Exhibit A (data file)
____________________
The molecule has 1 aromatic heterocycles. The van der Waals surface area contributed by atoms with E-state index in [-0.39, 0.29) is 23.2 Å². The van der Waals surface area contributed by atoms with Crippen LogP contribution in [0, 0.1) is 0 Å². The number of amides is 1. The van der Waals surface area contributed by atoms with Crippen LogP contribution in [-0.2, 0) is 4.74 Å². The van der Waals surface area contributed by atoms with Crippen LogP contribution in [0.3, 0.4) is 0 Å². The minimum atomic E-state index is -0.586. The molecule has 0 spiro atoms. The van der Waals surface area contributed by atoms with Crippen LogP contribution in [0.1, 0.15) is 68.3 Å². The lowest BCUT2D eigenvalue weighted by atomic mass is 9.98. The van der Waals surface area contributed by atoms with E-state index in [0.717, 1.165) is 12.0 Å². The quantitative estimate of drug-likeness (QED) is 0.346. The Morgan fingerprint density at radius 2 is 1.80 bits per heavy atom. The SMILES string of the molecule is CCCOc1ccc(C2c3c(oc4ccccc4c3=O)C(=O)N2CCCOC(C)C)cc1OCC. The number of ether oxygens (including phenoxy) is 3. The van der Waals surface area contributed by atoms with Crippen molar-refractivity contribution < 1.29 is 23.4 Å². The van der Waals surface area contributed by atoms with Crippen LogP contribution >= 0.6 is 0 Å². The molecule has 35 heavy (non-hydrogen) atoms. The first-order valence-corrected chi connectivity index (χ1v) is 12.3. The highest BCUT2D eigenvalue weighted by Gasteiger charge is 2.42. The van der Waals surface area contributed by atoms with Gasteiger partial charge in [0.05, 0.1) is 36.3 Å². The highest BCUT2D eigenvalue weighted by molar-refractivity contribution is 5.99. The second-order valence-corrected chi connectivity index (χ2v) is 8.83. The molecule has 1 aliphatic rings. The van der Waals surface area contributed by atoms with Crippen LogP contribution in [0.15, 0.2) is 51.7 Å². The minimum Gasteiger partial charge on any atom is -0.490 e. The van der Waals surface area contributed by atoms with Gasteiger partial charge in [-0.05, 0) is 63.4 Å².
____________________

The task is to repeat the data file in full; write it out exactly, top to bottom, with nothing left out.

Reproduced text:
The molecule has 1 aromatic heterocycles. The van der Waals surface area contributed by atoms with E-state index in [-0.39, 0.29) is 23.2 Å². The van der Waals surface area contributed by atoms with Crippen LogP contribution in [0, 0.1) is 0 Å². The number of amides is 1. The van der Waals surface area contributed by atoms with Crippen LogP contribution in [-0.2, 0) is 4.74 Å². The van der Waals surface area contributed by atoms with Crippen LogP contribution in [0.3, 0.4) is 0 Å². The minimum atomic E-state index is -0.586. The molecule has 0 spiro atoms. The van der Waals surface area contributed by atoms with Crippen LogP contribution in [0.1, 0.15) is 68.3 Å². The lowest BCUT2D eigenvalue weighted by atomic mass is 9.98. The van der Waals surface area contributed by atoms with E-state index in [0.717, 1.165) is 12.0 Å². The quantitative estimate of drug-likeness (QED) is 0.346. The Morgan fingerprint density at radius 2 is 1.80 bits per heavy atom. The SMILES string of the molecule is CCCOc1ccc(C2c3c(oc4ccccc4c3=O)C(=O)N2CCCOC(C)C)cc1OCC. The number of ether oxygens (including phenoxy) is 3. The van der Waals surface area contributed by atoms with Crippen molar-refractivity contribution < 1.29 is 23.4 Å². The van der Waals surface area contributed by atoms with Crippen LogP contribution >= 0.6 is 0 Å². The molecule has 35 heavy (non-hydrogen) atoms. The first-order valence-corrected chi connectivity index (χ1v) is 12.3. The highest BCUT2D eigenvalue weighted by Gasteiger charge is 2.42. The van der Waals surface area contributed by atoms with Gasteiger partial charge in [0.05, 0.1) is 36.3 Å². The highest BCUT2D eigenvalue weighted by molar-refractivity contribution is 5.99. The second-order valence-corrected chi connectivity index (χ2v) is 8.83. The molecule has 1 aliphatic rings. The van der Waals surface area contributed by atoms with Crippen LogP contribution in [0.15, 0.2) is 51.7 Å². The minimum Gasteiger partial charge on any atom is -0.490 e. The van der Waals surface area contributed by atoms with Gasteiger partial charge in [-0.05, 0) is 63.4 Å².